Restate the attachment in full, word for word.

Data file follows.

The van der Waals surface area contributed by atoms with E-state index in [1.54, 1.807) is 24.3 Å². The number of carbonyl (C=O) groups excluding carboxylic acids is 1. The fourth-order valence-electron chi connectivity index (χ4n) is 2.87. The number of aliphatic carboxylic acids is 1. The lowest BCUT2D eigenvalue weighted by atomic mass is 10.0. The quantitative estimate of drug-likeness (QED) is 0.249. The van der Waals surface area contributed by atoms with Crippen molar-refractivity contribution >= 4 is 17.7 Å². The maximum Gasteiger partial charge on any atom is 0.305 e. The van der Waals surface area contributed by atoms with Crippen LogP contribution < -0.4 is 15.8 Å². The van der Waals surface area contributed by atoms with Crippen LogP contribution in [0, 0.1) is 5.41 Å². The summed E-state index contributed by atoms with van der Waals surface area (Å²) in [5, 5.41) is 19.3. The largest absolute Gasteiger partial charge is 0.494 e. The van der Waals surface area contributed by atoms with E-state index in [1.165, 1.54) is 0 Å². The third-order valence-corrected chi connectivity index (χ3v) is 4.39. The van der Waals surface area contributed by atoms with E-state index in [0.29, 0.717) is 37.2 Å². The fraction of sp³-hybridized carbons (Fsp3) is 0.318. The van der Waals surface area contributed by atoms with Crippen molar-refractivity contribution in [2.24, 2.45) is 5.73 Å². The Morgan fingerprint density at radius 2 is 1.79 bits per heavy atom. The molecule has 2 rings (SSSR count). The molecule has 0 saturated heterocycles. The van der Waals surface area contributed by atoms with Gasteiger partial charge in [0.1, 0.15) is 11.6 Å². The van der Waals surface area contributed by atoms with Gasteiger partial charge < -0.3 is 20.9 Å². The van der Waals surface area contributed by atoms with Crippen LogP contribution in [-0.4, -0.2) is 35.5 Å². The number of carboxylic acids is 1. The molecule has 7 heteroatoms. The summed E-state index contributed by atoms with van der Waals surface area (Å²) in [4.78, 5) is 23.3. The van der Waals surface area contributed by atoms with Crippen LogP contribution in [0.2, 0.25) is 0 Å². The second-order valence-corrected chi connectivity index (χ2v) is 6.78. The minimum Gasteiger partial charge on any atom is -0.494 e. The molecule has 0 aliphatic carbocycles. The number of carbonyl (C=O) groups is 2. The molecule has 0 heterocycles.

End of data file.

The van der Waals surface area contributed by atoms with E-state index in [1.54, 1.807) is 24.3 Å². The number of carbonyl (C=O) groups excluding carboxylic acids is 1. The fourth-order valence-electron chi connectivity index (χ4n) is 2.87. The number of aliphatic carboxylic acids is 1. The lowest BCUT2D eigenvalue weighted by atomic mass is 10.0. The quantitative estimate of drug-likeness (QED) is 0.249. The van der Waals surface area contributed by atoms with Crippen molar-refractivity contribution >= 4 is 17.7 Å². The maximum Gasteiger partial charge on any atom is 0.305 e. The van der Waals surface area contributed by atoms with Crippen LogP contribution < -0.4 is 15.8 Å². The van der Waals surface area contributed by atoms with Crippen LogP contribution in [0, 0.1) is 5.41 Å². The summed E-state index contributed by atoms with van der Waals surface area (Å²) in [5, 5.41) is 19.3. The largest absolute Gasteiger partial charge is 0.494 e. The van der Waals surface area contributed by atoms with E-state index in [1.165, 1.54) is 0 Å². The third-order valence-corrected chi connectivity index (χ3v) is 4.39. The van der Waals surface area contributed by atoms with E-state index in [0.29, 0.717) is 37.2 Å². The fraction of sp³-hybridized carbons (Fsp3) is 0.318. The van der Waals surface area contributed by atoms with Crippen molar-refractivity contribution in [2.24, 2.45) is 5.73 Å². The Morgan fingerprint density at radius 2 is 1.79 bits per heavy atom. The molecule has 2 rings (SSSR count). The molecule has 0 saturated heterocycles. The van der Waals surface area contributed by atoms with Gasteiger partial charge in [0.1, 0.15) is 11.6 Å². The van der Waals surface area contributed by atoms with Gasteiger partial charge < -0.3 is 20.9 Å². The van der Waals surface area contributed by atoms with Crippen LogP contribution in [-0.4, -0.2) is 35.5 Å². The number of carboxylic acids is 1. The molecule has 7 heteroatoms. The summed E-state index contributed by atoms with van der Waals surface area (Å²) in [4.78, 5) is 23.3. The van der Waals surface area contributed by atoms with Crippen LogP contribution in [0.2, 0.25) is 0 Å². The second-order valence-corrected chi connectivity index (χ2v) is 6.78. The minimum Gasteiger partial charge on any atom is -0.494 e. The molecule has 0 aliphatic carbocycles. The number of carbonyl (C=O) groups is 2. The molecule has 0 heterocycles.